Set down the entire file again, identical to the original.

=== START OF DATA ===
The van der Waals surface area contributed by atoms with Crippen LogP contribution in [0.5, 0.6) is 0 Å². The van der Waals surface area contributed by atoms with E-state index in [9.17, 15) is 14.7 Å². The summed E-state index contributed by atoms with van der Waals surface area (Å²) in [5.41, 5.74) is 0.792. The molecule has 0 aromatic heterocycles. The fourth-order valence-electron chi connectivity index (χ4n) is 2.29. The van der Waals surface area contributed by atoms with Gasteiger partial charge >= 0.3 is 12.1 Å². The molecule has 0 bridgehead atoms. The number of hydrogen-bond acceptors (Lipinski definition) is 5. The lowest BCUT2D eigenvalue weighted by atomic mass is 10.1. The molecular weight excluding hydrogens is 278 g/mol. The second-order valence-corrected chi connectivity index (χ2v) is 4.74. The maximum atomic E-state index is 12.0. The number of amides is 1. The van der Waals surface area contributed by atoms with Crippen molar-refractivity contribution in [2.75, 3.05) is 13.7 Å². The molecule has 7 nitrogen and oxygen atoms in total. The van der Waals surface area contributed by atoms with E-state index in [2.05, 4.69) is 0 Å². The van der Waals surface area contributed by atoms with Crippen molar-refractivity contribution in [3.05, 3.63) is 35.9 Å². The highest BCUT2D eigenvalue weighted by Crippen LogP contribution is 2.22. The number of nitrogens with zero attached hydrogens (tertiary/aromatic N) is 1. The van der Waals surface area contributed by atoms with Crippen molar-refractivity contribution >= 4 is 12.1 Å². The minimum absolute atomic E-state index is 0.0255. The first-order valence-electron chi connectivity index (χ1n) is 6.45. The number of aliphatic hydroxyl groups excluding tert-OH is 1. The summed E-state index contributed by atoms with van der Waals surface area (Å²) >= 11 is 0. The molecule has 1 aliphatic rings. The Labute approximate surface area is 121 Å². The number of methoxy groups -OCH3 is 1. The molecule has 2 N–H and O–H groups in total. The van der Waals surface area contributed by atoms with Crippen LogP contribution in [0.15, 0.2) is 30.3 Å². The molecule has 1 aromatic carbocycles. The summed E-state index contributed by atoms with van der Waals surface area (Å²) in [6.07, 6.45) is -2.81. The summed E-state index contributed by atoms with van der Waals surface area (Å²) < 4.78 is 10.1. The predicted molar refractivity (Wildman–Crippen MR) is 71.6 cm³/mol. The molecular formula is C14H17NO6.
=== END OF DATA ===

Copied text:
The van der Waals surface area contributed by atoms with Crippen LogP contribution in [0.5, 0.6) is 0 Å². The van der Waals surface area contributed by atoms with E-state index in [9.17, 15) is 14.7 Å². The summed E-state index contributed by atoms with van der Waals surface area (Å²) in [5.41, 5.74) is 0.792. The molecule has 0 aromatic heterocycles. The fourth-order valence-electron chi connectivity index (χ4n) is 2.29. The van der Waals surface area contributed by atoms with Gasteiger partial charge >= 0.3 is 12.1 Å². The molecule has 0 bridgehead atoms. The number of hydrogen-bond acceptors (Lipinski definition) is 5. The lowest BCUT2D eigenvalue weighted by atomic mass is 10.1. The molecular weight excluding hydrogens is 278 g/mol. The second-order valence-corrected chi connectivity index (χ2v) is 4.74. The maximum atomic E-state index is 12.0. The number of amides is 1. The van der Waals surface area contributed by atoms with Crippen molar-refractivity contribution in [2.75, 3.05) is 13.7 Å². The molecule has 7 nitrogen and oxygen atoms in total. The van der Waals surface area contributed by atoms with E-state index in [2.05, 4.69) is 0 Å². The van der Waals surface area contributed by atoms with Crippen molar-refractivity contribution in [3.05, 3.63) is 35.9 Å². The highest BCUT2D eigenvalue weighted by Crippen LogP contribution is 2.22. The number of nitrogens with zero attached hydrogens (tertiary/aromatic N) is 1. The van der Waals surface area contributed by atoms with Crippen molar-refractivity contribution >= 4 is 12.1 Å². The minimum absolute atomic E-state index is 0.0255. The first-order valence-electron chi connectivity index (χ1n) is 6.45. The number of aliphatic hydroxyl groups excluding tert-OH is 1. The summed E-state index contributed by atoms with van der Waals surface area (Å²) >= 11 is 0. The molecule has 1 aliphatic rings. The Labute approximate surface area is 121 Å². The number of methoxy groups -OCH3 is 1. The molecule has 2 N–H and O–H groups in total. The van der Waals surface area contributed by atoms with Crippen LogP contribution in [0.15, 0.2) is 30.3 Å². The molecule has 1 aromatic carbocycles. The summed E-state index contributed by atoms with van der Waals surface area (Å²) in [6.07, 6.45) is -2.81. The summed E-state index contributed by atoms with van der Waals surface area (Å²) < 4.78 is 10.1. The predicted molar refractivity (Wildman–Crippen MR) is 71.6 cm³/mol. The molecular formula is C14H17NO6.